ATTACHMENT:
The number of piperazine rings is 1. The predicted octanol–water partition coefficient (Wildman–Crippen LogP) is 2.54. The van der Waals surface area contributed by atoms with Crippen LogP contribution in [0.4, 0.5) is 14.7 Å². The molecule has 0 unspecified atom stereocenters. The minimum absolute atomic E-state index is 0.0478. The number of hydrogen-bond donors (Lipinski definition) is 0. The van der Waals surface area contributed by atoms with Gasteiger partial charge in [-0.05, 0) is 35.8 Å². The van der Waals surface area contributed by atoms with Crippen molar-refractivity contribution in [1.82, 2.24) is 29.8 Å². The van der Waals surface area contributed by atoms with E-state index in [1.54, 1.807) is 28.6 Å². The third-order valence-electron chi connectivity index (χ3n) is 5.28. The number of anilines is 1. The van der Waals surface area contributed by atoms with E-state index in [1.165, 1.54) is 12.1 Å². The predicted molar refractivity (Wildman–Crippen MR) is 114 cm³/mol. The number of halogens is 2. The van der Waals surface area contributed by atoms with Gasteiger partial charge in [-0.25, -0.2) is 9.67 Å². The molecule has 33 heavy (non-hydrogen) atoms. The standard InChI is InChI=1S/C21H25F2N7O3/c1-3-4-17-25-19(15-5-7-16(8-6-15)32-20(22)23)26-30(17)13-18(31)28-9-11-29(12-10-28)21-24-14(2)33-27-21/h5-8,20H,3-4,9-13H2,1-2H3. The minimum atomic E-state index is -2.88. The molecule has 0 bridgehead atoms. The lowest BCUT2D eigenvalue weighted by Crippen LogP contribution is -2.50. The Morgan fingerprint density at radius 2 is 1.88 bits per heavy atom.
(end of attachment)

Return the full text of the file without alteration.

The number of piperazine rings is 1. The predicted octanol–water partition coefficient (Wildman–Crippen LogP) is 2.54. The van der Waals surface area contributed by atoms with Crippen LogP contribution in [0.4, 0.5) is 14.7 Å². The molecule has 0 unspecified atom stereocenters. The minimum absolute atomic E-state index is 0.0478. The number of hydrogen-bond donors (Lipinski definition) is 0. The van der Waals surface area contributed by atoms with Gasteiger partial charge in [-0.05, 0) is 35.8 Å². The van der Waals surface area contributed by atoms with Crippen molar-refractivity contribution in [1.82, 2.24) is 29.8 Å². The van der Waals surface area contributed by atoms with E-state index in [1.54, 1.807) is 28.6 Å². The third-order valence-electron chi connectivity index (χ3n) is 5.28. The number of anilines is 1. The van der Waals surface area contributed by atoms with E-state index in [1.165, 1.54) is 12.1 Å². The predicted molar refractivity (Wildman–Crippen MR) is 114 cm³/mol. The number of halogens is 2. The van der Waals surface area contributed by atoms with Gasteiger partial charge in [-0.25, -0.2) is 9.67 Å². The molecule has 33 heavy (non-hydrogen) atoms. The standard InChI is InChI=1S/C21H25F2N7O3/c1-3-4-17-25-19(15-5-7-16(8-6-15)32-20(22)23)26-30(17)13-18(31)28-9-11-29(12-10-28)21-24-14(2)33-27-21/h5-8,20H,3-4,9-13H2,1-2H3. The minimum atomic E-state index is -2.88. The molecule has 0 bridgehead atoms. The lowest BCUT2D eigenvalue weighted by Crippen LogP contribution is -2.50. The Morgan fingerprint density at radius 2 is 1.88 bits per heavy atom.